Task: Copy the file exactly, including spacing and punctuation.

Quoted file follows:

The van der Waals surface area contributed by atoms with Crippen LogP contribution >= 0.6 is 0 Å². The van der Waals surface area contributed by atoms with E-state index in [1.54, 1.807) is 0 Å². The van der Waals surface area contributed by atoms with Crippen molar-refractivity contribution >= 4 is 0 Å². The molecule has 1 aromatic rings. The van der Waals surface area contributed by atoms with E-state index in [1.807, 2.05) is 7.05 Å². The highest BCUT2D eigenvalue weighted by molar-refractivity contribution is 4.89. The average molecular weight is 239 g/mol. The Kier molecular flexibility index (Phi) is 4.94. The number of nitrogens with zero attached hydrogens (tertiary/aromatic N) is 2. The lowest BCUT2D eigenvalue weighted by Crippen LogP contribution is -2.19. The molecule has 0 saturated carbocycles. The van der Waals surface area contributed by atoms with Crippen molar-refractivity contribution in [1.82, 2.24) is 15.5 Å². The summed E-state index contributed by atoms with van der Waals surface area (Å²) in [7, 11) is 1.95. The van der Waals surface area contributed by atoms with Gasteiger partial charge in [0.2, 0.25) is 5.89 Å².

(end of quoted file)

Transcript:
The van der Waals surface area contributed by atoms with Crippen LogP contribution >= 0.6 is 0 Å². The van der Waals surface area contributed by atoms with E-state index in [1.54, 1.807) is 0 Å². The van der Waals surface area contributed by atoms with Crippen molar-refractivity contribution >= 4 is 0 Å². The molecule has 1 aromatic rings. The van der Waals surface area contributed by atoms with E-state index in [1.807, 2.05) is 7.05 Å². The highest BCUT2D eigenvalue weighted by molar-refractivity contribution is 4.89. The average molecular weight is 239 g/mol. The Kier molecular flexibility index (Phi) is 4.94. The number of nitrogens with zero attached hydrogens (tertiary/aromatic N) is 2. The lowest BCUT2D eigenvalue weighted by Crippen LogP contribution is -2.19. The molecule has 0 saturated carbocycles. The van der Waals surface area contributed by atoms with Crippen molar-refractivity contribution in [1.82, 2.24) is 15.5 Å². The summed E-state index contributed by atoms with van der Waals surface area (Å²) in [7, 11) is 1.95. The van der Waals surface area contributed by atoms with Gasteiger partial charge in [0.2, 0.25) is 5.89 Å².